We saw some of the new fruits I tasted here, in India, as part of my Life List. The aim is to taste at least a 100 new ones.
We inch closer to the goal, thanks to my trip to Singapore, earlier this month. Read on:
Durian is considered the King of fruits in Singapore, so when I was in the country recently, I had to try some. Now, it is interesting to note that despite the fruit being loved by all Singaporeans (so much that they hold durian-eating festivals), you’re likely to crinkle up your nose upon getting close to one. Yes, the fruit stinks – and unbearably so. In fact, the Singapore law disallows anyone from carrying durian in busses and trains for people have known to faint from the overwhelming stench of the fruit.
I decided to be brave and took along a local friend, Weizhong, to buy (my Indian friend Vikas and I) one durian. It cost about SGD 20. Weizhong is one of the durian-loving citizens and was extremely happy to introduce me to his favourite fruit. When I voiced my apprehension at being able to finish the fruit, he grinned and promised that he would never let the fruit go waste.
Durian resembles a jackfruit, only it is much smaller than the latter. The pokey rind and the edible yellow flesh inside with a large seed, are similar in nature. The fruit-seller cut open a durian for us with his gloved hands andwe found ourselves a table at the hawker centre. Warily, I felt the flesh for texture and decided then itself that it was going to take a lot of will power to actually taste it – for it felt oddly (weirdly, even) soft and creamy in my hands.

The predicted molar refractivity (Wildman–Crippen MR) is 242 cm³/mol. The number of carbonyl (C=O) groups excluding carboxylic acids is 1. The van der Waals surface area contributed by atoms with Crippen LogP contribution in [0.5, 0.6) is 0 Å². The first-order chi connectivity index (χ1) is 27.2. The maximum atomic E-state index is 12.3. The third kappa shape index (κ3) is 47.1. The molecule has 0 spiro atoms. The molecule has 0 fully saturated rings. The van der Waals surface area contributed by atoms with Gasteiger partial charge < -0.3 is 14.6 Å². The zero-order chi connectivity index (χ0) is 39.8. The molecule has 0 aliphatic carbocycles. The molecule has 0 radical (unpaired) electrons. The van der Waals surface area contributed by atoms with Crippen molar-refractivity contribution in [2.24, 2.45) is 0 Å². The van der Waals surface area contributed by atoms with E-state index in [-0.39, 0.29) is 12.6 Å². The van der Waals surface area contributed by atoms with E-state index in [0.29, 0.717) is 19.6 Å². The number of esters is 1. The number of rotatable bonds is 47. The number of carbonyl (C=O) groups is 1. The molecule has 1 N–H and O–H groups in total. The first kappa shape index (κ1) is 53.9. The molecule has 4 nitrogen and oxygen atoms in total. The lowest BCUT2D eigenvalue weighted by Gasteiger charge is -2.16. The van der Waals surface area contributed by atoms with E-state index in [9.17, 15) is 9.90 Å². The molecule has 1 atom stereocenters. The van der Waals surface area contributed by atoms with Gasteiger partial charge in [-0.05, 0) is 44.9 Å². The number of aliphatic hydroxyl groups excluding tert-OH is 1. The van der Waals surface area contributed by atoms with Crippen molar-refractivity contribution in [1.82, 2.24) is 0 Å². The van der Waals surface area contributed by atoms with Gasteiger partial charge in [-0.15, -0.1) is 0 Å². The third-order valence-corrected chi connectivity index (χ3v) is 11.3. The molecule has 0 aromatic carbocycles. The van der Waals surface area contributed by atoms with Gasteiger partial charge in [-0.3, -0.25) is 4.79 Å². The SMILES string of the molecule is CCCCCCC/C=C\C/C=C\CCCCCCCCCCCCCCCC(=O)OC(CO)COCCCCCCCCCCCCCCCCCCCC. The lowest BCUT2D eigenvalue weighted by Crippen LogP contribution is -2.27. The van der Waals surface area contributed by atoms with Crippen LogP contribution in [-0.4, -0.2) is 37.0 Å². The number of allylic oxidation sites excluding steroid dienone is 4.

(A short, 1 minute video of my friends enjoying durian)
Then comes the part where I tore a bit of the flesh and held is close to my nose. It is a miracle that I did not faint. No, really. It was an assault on my olfactive senses. The first smell to hit me was that of strong garlic (though Weizhong insists it’s not possible). The following was of erm, well, pee. (This, Weizhong totally agreed with.) I am a good contender for a bravery award, for I proceeded to let a tiniest bit of flesh into my mouth. It was SO bad! The texture, smell and taste together was too much for me to handle and I pushed the fruit toward Weizhong. He said my reaction to the fruit was not surprising as most Westerners and many locals cannot bear the fruit either. Vikas though, claimed to have liked it and ate a bit.
The one I had tasted, Weizhong said while savouring the durian, was of the sweet kind. Maybe I’d like to taste the bitter one? Not a chance in hell, I say!
But let me not deter you from trying some durian if you have an opportunity. Maybe you’d like to carry along some perfume!
I’ve tasted 4 exotic fruits, and we have 96 more to go!
Check out my post on other three fruits here.
I’m going to undergo an eye surgery later this month, which will require me to not: watch the TV, work at the computer or read books, till September end, to avoid straining my eyes.
So I’m going to take up this time to work furiously on my Life List’s item no. 10 , where I hope to listen to 100 new, recommended songs. I need all of you to give me your 5 most favourite songs that you think I should listen to. Drop song names in the comments section; that way, others can pick up your recos too.
The tracks needn’t be only in English; any languages are welcome. Along with song titles (and album and artist’s name, of course), add a link if a website’s explaining how/why the song was composed, any other significance, any other important part of the history associated with the song, etc etc.
I’ll use YouTube to listen to the numbers. But it would be helpful it you could post the direct link of the song, as there will be numerous versions of the said number on YouTube alone, and I want to ensure I listen to the one YOU recommend.
So yeah, hit me with your best songs!